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Trick question: is a `10,000` cell numeric `data.frame` big or small?

In the era of “big data” `10,000` cells is minuscule. Such data could be fit on fewer than `1,000` punched cards (or less than half a box). The joking answer is: it is small when they are selling you the system, but can be considered unfairly large later.

# Example

Let’s look at a few examples in `R`. First let’s set up our examples. A `10,000` row by one column `data.frame` (probably fairly close the common mental model of a `100,000` cell `data.frame`), and a `100,000` column by one row `data.frame` (frankly bit of an abuse, but data warehouse tables with millions of rows and `500` to `1,000` columns are not uncommon).

```dTall <- as.data.frame(matrix(data = 0.0,
nrow = 10000,
ncol = 1))

dWide <- as.data.frame(matrix(data = 0.0,
nrow = 1,
ncol = 10000))```

For our example problem we will try to select (zero) rows based on a condition written against the first column.

# Base R

For standard `R` working with either `data.frame` is not a problem.

`system.time(nrow(dTall[dTall\$V1>0, , drop = FALSE]))`
```##    user  system elapsed
##       0       0       0```
`system.time(nrow(dWide[dWide\$V1>0, , drop = FALSE]))`
```##    user  system elapsed
##   0.060   0.004   0.064```

# `dplyr`

For `dplyr` the tall frame is no problem, but the wide frame can take almost 5 minutes to filter.

`library("dplyr")`
```##
## Attaching package: 'dplyr'

## The following objects are masked from 'package:stats':
##
##     filter, lag

## The following objects are masked from 'package:base':
##
##     intersect, setdiff, setequal, union```
`system.time(dTall %>% filter(V1>0) %>% tally())`
```##    user  system elapsed
##   0.059   0.003   0.061```
`system.time(dWide %>% filter(V1>0) %>% tally())`
```##    user  system elapsed
##   2.224   0.087   2.320```

We will dig deeper into the `dplyr` timing on the wide table later.

# Databases

Most databases don’t really like to work with a ridiculous number of columns.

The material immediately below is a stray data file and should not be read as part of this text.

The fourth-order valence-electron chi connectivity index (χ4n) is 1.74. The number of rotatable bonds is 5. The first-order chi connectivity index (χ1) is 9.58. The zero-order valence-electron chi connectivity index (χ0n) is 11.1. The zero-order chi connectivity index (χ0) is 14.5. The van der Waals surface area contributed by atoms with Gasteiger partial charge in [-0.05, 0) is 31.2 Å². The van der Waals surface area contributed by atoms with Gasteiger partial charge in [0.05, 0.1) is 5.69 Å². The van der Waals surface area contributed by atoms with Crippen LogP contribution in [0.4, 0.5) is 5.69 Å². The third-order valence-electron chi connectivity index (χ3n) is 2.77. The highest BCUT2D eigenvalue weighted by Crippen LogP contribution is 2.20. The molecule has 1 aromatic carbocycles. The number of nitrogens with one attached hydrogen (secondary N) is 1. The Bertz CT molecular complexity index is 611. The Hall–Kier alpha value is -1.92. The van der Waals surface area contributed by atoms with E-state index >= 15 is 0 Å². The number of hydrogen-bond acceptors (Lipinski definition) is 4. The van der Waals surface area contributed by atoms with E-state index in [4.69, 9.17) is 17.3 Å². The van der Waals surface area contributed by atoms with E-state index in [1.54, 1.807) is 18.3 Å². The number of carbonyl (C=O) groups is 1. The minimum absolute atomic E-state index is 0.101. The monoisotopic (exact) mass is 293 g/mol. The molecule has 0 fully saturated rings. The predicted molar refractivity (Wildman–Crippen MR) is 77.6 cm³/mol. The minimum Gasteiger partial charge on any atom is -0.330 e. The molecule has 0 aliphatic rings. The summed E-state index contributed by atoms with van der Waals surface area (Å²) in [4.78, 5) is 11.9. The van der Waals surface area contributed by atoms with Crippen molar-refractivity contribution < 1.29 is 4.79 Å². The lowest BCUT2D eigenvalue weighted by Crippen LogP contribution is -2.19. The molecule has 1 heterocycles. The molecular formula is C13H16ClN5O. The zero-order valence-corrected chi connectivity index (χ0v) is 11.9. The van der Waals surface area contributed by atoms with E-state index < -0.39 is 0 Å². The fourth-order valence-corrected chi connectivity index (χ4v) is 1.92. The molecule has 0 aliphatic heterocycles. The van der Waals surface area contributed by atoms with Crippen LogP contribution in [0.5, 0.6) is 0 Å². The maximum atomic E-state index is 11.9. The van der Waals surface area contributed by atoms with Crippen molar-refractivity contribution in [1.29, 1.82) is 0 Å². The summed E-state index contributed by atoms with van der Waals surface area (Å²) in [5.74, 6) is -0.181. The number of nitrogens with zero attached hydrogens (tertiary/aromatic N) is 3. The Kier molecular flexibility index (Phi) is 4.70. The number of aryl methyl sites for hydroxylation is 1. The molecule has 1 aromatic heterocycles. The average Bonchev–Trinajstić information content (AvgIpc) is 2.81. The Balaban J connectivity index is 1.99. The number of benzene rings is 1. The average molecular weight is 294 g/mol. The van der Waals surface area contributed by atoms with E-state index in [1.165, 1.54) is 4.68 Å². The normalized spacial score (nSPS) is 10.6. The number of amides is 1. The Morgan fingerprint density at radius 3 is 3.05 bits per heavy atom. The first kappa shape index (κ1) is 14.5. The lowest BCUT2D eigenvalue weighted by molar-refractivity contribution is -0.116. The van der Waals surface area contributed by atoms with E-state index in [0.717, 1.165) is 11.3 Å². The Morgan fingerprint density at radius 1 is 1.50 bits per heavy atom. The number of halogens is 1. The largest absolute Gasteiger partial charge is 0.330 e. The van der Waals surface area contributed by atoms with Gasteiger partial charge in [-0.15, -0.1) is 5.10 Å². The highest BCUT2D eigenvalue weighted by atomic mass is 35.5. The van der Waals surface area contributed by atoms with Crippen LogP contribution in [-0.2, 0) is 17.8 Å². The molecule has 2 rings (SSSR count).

## RSQLite

`RSQLite` refuses to worm with the wide frame.

```db <- DBI::dbConnect(RSQLite::SQLite(),
":memory:")```
```DBI::dbWriteTable(db, "dTall", dTall,
overwrite = TRUE,
temporary = TRUE)

DBI::dbWriteTable(db, "dWide", dWide,
overwrite = TRUE,
temporary = TRUE)```
`## Error in rsqlite_send_query(conn@ptr, statement): too many columns on dWide`
`DBI::dbDisconnect(db)`

## RPostgres

`RPostgres` refuses the wide frame, stating a hard limit of `1600` columns.

```db <- DBI::dbConnect(RPostgres::Postgres(),
host = 'localhost',
port = 5432,
user = 'postgres',
```DBI::dbWriteTable(db, "dTall", dTall,
overwrite = TRUE,
temporary = TRUE)

DBI::dbWriteTable(db, "dWide", dWide,
overwrite = TRUE,
temporary = TRUE)```
`## Error in result_create(conn@ptr, statement): Failed to fetch row: ERROR:  tables can have at most 1600 columns`
`DBI::dbDisconnect(db)`

## `sparklyr`

`sparklyr` fails, losing the cluster connection when attempting to write the wide frame.

```spark <- sparklyr::spark_connect(version='2.2.0',
master = "local")```
```DBI::dbWriteTable(spark, "dTall", dTall,
temporary = TRUE)

DBI::dbWriteTable(db, "dWide", dWide,
temporary = TRUE)```
`## Error in connection_quote_identifier(conn@ptr, x): Invalid connection`
`sparklyr::spark_disconnect(spark)`

# Why I care

Some clients have run into intermittent issues on `Spark` at around 700 columns. One step of working around the issue was trying a range of sizes to try and figure out where the issue was and get a repeatable failure ( always an important step in debugging).

# Extra: `dplyr` again at larger scale.

Let’s look a bit more closely at that `dplyr` run-time. We will try to get the nature of the column dependency by pushing the column count ever further up: to `100,000`.

This is still less than a megabyte of data. It can fit on a 1986 era `1.44 MB` floppy disk. ```dWide <- as.data.frame(matrix(data = 0.0,
nrow = 1,
ncol = 100000))

dwt <- system.time(dWide %>% filter(V1>0) %>% tally())
print(dwt)```
```##    user  system elapsed
## 251.441  28.067 283.060```

## Python

For comparison we can measure how long it would take to write the results out to disk, start up a Python interpreter, use Pandas do do the work, and then read the result back in to `R`.

```start_pandas <- Sys.time()
feather::write_feather(dWide, "df.feather")```
```import pandas
import feather
print(type(df))```
`## <class 'pandas.core.frame.DataFrame'>`
`print(df.shape)`
`## (1, 100000)`
```df_filtered = df.query('V1>1')
feather.write_dataframe(df_filtered, 'dr.feather')```
```res <- feather::read_feather('dr.feather')
nrow(res)```
`##  0`
```end_pandas <- Sys.time()
python_duration <- difftime(end_pandas, start_pandas,
unit = "secs")
print(python_duration)```
`## Time difference of 21.47297 secs`
```ratio <- as.numeric(dwt['elapsed'])/as.numeric(python_duration)
print(ratio)```
`##  13.18216`

This is slow, but still 13.2 times faster than using `dplyr`.